I said before that Armstrong Williams made a mistake. I was sort of issuing a challenge to anyone who might argue that he really did something worse than make a mistake. As I've looked at other sites, including liberals, moderates, black anti-black racists, black conservatives, etc., I've found a fairly univocal response. See The Moderate Voice for an excellent roundup following a fairly standard version of what's being said by most people. Everyone seems to be ignoring the facts, taking Williams to have done something he didn't do, taking the Bush Administration to have done something they didn't do, and exaggerating or even outright inventing nonsense to make him out to have the bad motives black conservatives are often accused of having. As I've looked more into this and continued to read what people across the map are saying, I've become less convinced that what Williams did was was even that wrong to begin with. I said it was a mistake because he did. I insisted that it was less of a problem than people were saying, but I did think it was a mistake. Then I looked at the facts. Now I'm not sure sure there was anywhere near as much of a real problem as I had first thought.
Here's what Amstrong Williams did. He accepted money from Ketchum, an independent PR firm, to do two things. One was to run an advertisement they had created to promote No Child Left Behind. The other was to talk about his views on NCLB and encourage other black conservatives to do so, something he already would have done, though perhaps this encouraged him to do it more. I see no problem with the first. A PR firm can buy as many ads as they want, and he is not unethical to accept their money for it. The second is at most a gray area. He's a pundit with a view. They included with their ad money a request to talk more about it and ask others to do so. I don't see how that's corruption of the sort people keep pretending this is. It's just a request to get him to talk more about something he already feels very strongly about and to request that others who also feel strongly about it would talk about it too. If someone paid me money to talk more about abortion on my blog, I'd accept it. It's fairly common in the media, in fact. NPR does that sort of thing all the time. Their donors stipulate coverage of certain issues. The only worry here is whether he should have said someone was paying him money to talk more about that issue. He probably should have, but I don't see that as a major ethical problem. Being a little more honest would show more character, but this isn't corruption of the more serious kind that people are accusing him of.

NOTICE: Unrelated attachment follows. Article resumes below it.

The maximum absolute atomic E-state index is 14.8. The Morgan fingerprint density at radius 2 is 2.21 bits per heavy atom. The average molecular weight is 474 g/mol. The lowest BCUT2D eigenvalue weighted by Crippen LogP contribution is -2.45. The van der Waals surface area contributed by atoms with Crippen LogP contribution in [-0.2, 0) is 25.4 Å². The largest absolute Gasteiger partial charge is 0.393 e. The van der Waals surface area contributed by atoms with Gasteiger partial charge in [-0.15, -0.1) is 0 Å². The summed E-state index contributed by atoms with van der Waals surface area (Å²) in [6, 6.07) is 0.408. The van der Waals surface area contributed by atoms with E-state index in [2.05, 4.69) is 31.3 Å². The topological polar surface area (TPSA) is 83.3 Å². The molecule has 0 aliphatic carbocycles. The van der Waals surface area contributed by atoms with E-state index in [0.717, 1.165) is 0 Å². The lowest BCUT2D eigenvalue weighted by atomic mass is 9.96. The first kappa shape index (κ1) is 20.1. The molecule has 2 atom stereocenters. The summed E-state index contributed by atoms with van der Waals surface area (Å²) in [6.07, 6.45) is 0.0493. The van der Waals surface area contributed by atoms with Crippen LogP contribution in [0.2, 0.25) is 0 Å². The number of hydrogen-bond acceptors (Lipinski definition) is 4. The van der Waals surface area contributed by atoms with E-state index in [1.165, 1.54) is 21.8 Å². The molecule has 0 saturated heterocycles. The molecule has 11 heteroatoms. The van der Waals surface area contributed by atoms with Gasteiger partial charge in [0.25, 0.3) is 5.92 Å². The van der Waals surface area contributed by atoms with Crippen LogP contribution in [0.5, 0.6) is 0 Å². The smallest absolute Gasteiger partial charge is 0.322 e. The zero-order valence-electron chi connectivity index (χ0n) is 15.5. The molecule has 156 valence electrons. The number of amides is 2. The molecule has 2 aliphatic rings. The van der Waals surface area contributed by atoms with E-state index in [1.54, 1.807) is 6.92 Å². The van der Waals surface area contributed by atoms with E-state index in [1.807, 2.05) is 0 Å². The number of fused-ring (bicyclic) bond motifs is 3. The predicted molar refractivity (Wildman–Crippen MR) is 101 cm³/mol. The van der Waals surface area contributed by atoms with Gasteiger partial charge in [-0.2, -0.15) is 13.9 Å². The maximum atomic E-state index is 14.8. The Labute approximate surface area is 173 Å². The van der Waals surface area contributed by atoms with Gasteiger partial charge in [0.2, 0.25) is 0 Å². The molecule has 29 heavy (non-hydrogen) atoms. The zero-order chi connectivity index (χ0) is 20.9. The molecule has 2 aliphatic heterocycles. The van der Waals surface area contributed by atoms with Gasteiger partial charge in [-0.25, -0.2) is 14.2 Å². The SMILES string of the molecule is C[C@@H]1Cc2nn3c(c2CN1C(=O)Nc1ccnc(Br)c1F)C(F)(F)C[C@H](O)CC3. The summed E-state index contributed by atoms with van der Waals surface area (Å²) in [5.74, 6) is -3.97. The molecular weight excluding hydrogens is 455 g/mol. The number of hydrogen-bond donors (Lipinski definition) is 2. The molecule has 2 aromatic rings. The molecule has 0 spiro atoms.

Now I haven't said anything about the role of the government in this. That's because he didn't know about that until he saw the headlines. I don't think he can be blamed for not knowing that Ketchum had been hired by the Department of Education (which is not to be identified with the Bush Administration, as some headlines have mistakenly done, though it is a branch of the Bush Administration, mainly because saying it was the Bush Administration gives the implicature that the Bush Administration as a whole was behind it rather than some small group within one department, as is most likely). There's little more to say about that.